. She thumbs through it with a sense of urgency, as if the offer she'd chanced upon the day before, which has lingered with her all day today, was so good it would have been snapped up by now and disappeared from the listings.
But it is there. The house with the sea views in need of a house-sitter.
She knows the words by heart, but it is the phone number underneath them which now looms large, turning the abstract mini-poem into a real proposition. Tess knows well enough how today's newspaper can wrap tomorrow's fish and chips. But what if yesterday's newspaper had escaped such a fate? If she'd saved the paper from a brief and greasy end at the chippie – in return, might yesterday's
become her map for tomorrow? Did it matter that she didn't know exactly where Cleveland was? It sounded far-flung from North London – and any distance from here and all that had happened, had to be a journey worth making.
I'm crazy, she thinks, as she dials the number. I've been driven completely mad.
Joe considers not taking the call. But once the ringing stops it starts up again.
‘Hullo, my name is Tess and I'm phoning about the ad,’ someone is saying. ‘Could you tell me more?’
He pauses. Isn't he on the verge of offering the position to Mrs Dunn? ‘Well, I just need someone to oversee the old place when I'm not here. I work away from home mostly.’
‘It was more a term of affection. Detached. Victorian. Six bedrooms.’
‘Oh.’ Tess wonders if affection can ever be detached. ‘Where is it, exactly?’
‘On the outskirts of town, the Loftus Road. The pay isn't much, I'm afraid, but I'm offering a long-term position. Hullo?’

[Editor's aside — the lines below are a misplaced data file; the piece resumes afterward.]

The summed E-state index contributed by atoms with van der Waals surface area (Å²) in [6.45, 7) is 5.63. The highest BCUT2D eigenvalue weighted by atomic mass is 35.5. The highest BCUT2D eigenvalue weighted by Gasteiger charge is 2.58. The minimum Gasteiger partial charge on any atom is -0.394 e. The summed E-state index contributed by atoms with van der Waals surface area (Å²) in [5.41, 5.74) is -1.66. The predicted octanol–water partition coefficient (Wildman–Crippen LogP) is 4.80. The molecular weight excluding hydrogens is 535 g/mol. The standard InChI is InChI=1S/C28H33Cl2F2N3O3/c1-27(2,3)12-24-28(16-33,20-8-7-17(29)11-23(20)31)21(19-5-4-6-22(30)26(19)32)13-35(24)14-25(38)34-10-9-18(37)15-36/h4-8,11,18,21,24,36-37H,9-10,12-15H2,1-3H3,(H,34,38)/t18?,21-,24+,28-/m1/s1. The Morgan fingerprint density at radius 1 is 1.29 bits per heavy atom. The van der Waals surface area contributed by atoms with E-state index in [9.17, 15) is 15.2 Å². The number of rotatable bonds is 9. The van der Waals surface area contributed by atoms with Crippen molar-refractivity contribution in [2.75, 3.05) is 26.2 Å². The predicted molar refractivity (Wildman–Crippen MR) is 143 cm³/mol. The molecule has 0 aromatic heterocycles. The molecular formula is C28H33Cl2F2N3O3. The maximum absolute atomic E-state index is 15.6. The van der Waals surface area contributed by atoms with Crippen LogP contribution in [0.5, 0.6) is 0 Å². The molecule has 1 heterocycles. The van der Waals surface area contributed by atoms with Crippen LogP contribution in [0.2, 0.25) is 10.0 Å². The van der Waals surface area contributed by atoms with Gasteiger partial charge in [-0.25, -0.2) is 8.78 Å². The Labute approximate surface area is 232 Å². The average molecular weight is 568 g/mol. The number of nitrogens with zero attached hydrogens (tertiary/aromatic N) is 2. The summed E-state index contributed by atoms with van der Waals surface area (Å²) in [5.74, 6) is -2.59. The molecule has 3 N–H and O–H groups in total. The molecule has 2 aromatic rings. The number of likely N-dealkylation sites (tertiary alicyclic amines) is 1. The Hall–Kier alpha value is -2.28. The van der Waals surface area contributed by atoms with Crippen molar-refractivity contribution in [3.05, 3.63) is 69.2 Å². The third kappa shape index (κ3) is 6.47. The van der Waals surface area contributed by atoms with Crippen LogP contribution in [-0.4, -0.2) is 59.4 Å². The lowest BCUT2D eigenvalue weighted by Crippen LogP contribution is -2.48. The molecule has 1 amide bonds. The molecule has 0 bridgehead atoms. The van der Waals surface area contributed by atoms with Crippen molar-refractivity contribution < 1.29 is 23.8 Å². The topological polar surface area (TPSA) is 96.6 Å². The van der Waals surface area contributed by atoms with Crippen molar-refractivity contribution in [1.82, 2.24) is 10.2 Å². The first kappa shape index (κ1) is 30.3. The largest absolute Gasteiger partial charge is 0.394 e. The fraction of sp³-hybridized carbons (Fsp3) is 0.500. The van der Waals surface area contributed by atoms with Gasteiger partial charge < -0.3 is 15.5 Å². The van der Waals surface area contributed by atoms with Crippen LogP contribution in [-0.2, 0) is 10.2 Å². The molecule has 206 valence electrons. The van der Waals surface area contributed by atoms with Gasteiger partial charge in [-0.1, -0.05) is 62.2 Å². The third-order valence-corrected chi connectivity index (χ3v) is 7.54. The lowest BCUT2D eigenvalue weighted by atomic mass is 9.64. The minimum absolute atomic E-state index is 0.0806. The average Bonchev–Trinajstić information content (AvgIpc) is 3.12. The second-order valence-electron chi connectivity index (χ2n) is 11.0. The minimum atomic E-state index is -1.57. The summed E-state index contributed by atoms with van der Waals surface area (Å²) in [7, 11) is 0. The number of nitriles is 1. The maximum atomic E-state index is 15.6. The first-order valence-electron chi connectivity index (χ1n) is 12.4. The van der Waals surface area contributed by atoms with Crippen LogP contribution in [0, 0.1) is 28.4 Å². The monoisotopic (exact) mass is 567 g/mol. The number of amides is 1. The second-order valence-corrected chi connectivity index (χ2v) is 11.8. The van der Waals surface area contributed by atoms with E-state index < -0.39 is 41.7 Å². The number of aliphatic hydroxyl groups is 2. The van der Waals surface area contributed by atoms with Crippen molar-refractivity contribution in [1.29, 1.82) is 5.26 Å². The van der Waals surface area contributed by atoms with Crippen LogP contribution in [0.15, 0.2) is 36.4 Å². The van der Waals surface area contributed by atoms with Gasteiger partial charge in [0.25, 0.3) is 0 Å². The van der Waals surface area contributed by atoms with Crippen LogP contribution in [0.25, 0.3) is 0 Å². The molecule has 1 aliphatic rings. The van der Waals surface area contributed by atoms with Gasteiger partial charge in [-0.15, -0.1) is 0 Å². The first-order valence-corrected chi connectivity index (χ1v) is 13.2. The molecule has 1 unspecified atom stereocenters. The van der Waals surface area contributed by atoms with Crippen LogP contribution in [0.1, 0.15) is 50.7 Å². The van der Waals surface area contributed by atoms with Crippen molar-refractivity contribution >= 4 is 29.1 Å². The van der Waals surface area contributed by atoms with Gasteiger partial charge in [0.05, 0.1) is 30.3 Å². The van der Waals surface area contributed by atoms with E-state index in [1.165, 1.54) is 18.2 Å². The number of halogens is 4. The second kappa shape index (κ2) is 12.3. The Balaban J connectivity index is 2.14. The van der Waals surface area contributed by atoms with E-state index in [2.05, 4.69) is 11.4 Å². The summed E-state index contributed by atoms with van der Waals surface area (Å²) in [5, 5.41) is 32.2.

Tess is computing the information.
Sea views. Immediate start. House-sitter wanted. Wage provided.
‘Is there a garden?’
‘Of course there's a garden.’
‘You didn't put it in the ad.’
‘No – I thought “sea views” would clinch it.’
‘Is it a big garden?’
‘Not compared to some round here. But sizeable compared to others. A good half an acre. Hullo? Are you there?’
‘Currently, I have a patch of paving stones, mostly cracked. And they're not mine anyway.’
Joe pauses. Suddenly he likes the idea of someone tending his garden who's only had a patch of paving stones that don't belong to them anyway. Perhaps he won't phone Mrs Dunn just yet. ‘Do you want to come and see it?’
‘I'll leave first thing and be with you whenever.’
You do know you're talking a five, even six-hour drive on a Friday? And the weather's meant to be vile tomorrow even for March?’
‘That won't matter to me. Thank you so much. You won't regret your decision.’
Joe frantically replays the conversation to see just when he'd even implied he'd given her the job. But he can't very well ask her now, nor can he object – she's already hung up.
Tess's grandmother used to say, think before you speak; she also used to say, look before you leap. Tess can imagine how her grandmother would be tutting at her now. She hadn't actually thought about what she was going to say or what she was hoping to hear when she had phoned the number under the ad. What she does know now is that, at a time when she's desperate to run away from the banging and the fear that peppers her life in London, six words in the classified section of a paper from somewhere far away have offered her a way out.
She still isn't quite sure exactly where Cleveland is. She's never heard of Saltburn-by-the-Sea. But there's a six-bedroom house there, in which she is going to be paid to stay. It might just be the answer to her most impassioned prayers, it might be the solution to her problems. It might assist her need to right wrongs. It could well be a safe-house for her secrets, somewhere to lie low until she is back on an even keel and able to start over. It is a long way from London and that's a start. She has to believe that she can do something about the people who come banging at her door. Had Tess known running away could be such a good idea, she'd have considered it much sooner.